# Prove that, for $p > 3$, $(\frac 3p) = 1$ when $p \equiv 1,11 \pmod{12}$ and $(\frac 3p) = -1$ when $p \equiv 5,7 \pmod{12}$

$(\frac 3p)$ is the Legendre symbol here, not a fraction, if that wasn't clear.

This is what I have so far:

We know by Gauss's Lemma that $(\frac qp) = (-1)^v$ where $$v = \#\left\{1 \le a \le \frac{p-1}{2} \mid aq \equiv k_a \pmod{12}),\space -p/2 < k_a < 0\right\}$$

And we also know that multiples of $(\dfrac{p-1}{2}) \times 3$ must be between $0$ and $p/2$, between $p/2$ and $p$, or between $p$ and $3p/2$.

Representing $p$ as $12k + r$ seems like the next step, but I'm not sure where to go from there.

• Do you already know the law of quadratic reciprocity? That's much quicker if you do. – Daniel Fischer Dec 16 '13 at 0:05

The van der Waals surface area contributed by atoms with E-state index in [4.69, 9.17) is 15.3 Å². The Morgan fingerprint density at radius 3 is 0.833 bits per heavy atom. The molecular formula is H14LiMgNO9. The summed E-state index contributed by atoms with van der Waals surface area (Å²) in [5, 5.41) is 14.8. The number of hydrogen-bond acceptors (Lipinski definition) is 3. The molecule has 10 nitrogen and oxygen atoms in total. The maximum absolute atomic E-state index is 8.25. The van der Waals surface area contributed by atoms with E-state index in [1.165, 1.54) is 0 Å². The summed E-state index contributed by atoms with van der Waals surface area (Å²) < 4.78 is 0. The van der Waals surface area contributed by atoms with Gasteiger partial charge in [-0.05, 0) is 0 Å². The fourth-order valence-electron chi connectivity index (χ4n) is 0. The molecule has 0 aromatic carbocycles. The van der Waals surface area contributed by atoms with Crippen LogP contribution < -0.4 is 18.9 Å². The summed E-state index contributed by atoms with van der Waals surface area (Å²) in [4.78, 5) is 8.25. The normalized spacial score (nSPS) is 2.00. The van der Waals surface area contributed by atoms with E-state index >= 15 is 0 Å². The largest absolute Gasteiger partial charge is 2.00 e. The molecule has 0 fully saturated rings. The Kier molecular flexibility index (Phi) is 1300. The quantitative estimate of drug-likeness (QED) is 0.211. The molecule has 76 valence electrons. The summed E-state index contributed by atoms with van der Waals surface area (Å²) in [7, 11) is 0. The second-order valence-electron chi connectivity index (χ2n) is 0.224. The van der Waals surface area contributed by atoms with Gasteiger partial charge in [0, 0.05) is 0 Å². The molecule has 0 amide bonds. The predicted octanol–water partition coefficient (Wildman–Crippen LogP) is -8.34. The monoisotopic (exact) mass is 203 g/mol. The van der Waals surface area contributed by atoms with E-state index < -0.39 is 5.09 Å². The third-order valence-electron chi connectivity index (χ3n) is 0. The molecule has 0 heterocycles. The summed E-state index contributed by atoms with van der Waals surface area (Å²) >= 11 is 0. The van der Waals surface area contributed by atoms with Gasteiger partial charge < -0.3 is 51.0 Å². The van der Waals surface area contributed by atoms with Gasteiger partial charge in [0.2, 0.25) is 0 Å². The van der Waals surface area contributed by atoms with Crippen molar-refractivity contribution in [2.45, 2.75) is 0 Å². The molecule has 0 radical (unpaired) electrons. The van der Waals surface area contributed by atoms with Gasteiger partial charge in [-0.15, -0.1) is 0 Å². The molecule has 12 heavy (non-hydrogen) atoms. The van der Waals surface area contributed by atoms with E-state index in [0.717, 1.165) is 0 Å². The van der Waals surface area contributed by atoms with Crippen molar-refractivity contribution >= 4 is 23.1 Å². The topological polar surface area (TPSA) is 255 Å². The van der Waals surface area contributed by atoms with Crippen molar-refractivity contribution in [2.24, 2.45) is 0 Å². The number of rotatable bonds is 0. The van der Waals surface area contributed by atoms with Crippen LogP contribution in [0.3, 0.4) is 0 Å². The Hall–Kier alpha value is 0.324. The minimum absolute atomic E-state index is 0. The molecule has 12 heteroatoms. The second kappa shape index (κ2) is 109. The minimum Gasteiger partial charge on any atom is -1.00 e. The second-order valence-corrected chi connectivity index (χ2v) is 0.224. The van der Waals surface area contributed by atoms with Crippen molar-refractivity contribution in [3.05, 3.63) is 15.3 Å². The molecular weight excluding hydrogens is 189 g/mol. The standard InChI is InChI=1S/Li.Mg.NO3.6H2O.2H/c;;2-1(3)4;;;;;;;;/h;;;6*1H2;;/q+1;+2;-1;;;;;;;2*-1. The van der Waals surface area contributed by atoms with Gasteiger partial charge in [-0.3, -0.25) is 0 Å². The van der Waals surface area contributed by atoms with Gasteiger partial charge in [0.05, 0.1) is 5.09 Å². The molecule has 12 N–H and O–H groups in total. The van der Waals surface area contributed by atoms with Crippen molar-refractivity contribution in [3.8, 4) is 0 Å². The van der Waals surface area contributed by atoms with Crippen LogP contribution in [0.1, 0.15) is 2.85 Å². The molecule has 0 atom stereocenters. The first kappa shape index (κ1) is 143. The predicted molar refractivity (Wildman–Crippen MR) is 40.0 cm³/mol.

By Quadratic Reciprocity $$\left(\frac{3}{p}\right)=\left(\frac{p}{3}\right)(-1)^{(p-1)(3-1)/4}=\left(\frac{p}{3}\right)(-1)^{(p-1)/2}=\left(\frac{p}{3}\right)\left(\frac{-1}{p}\right).$$ We will use the fact that $-1$ is a quadratic residue modulo $p$ if $p\equiv 1\pmod{4}$ and is not if $p\equiv -1\pmod{4}$. Since $3\nmid p$, $p\equiv 1,2\pmod{3}$. Thus, $\left(\frac{p}{3}\right)=\left(\frac{1}{3}\right)=1$ or $\left(\frac{p}{3}\right)=\left(\frac{2}{3}\right)=-1$. Now, for $\left(\frac{3}{p}\right)=1$ either $\left(\frac{p}{3}\right)=1$ and $\left(\frac{-1}{p}\right)=1$, or they are both equal to $-1$. In the former case, $p\equiv 1\pmod{4}$ and $p\equiv 1\pmod{3}$, so by CRT, $p\equiv 1\pmod{12}$. In the latter case $p\equiv 3\pmod{4}$ and $p\equiv 2\pmod{3}$, so again by CRT $p\equiv 11\equiv -1\pmod{12}$. The result follows from here.